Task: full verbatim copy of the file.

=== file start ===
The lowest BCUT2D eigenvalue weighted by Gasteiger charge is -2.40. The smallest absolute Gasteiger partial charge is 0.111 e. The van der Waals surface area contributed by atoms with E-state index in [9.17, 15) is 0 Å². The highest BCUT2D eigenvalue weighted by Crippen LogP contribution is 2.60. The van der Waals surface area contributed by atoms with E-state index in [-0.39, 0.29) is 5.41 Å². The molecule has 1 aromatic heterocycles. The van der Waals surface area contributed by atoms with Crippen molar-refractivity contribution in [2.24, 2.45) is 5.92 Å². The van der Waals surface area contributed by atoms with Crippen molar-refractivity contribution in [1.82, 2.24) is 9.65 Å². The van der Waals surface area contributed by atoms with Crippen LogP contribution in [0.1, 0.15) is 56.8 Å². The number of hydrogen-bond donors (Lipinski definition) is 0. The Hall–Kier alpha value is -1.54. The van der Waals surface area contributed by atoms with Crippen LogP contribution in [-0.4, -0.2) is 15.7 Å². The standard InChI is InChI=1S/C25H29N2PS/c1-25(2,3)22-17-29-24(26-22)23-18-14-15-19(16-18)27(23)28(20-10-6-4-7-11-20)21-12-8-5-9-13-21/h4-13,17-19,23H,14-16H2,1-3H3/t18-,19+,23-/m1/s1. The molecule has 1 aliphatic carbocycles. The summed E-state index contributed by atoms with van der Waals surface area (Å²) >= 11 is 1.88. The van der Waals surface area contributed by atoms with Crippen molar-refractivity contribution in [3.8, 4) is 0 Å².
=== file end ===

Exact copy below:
The lowest BCUT2D eigenvalue weighted by Gasteiger charge is -2.40. The smallest absolute Gasteiger partial charge is 0.111 e. The van der Waals surface area contributed by atoms with E-state index in [9.17, 15) is 0 Å². The highest BCUT2D eigenvalue weighted by Crippen LogP contribution is 2.60. The van der Waals surface area contributed by atoms with E-state index in [-0.39, 0.29) is 5.41 Å². The molecule has 1 aromatic heterocycles. The van der Waals surface area contributed by atoms with Crippen molar-refractivity contribution in [2.24, 2.45) is 5.92 Å². The van der Waals surface area contributed by atoms with Crippen molar-refractivity contribution in [1.82, 2.24) is 9.65 Å². The van der Waals surface area contributed by atoms with Crippen LogP contribution in [0.1, 0.15) is 56.8 Å². The number of hydrogen-bond donors (Lipinski definition) is 0. The Hall–Kier alpha value is -1.54. The van der Waals surface area contributed by atoms with Crippen LogP contribution in [-0.4, -0.2) is 15.7 Å². The standard InChI is InChI=1S/C25H29N2PS/c1-25(2,3)22-17-29-24(26-22)23-18-14-15-19(16-18)27(23)28(20-10-6-4-7-11-20)21-12-8-5-9-13-21/h4-13,17-19,23H,14-16H2,1-3H3/t18-,19+,23-/m1/s1. The molecule has 1 aliphatic carbocycles. The summed E-state index contributed by atoms with van der Waals surface area (Å²) >= 11 is 1.88. The van der Waals surface area contributed by atoms with Crippen molar-refractivity contribution in [3.8, 4) is 0 Å².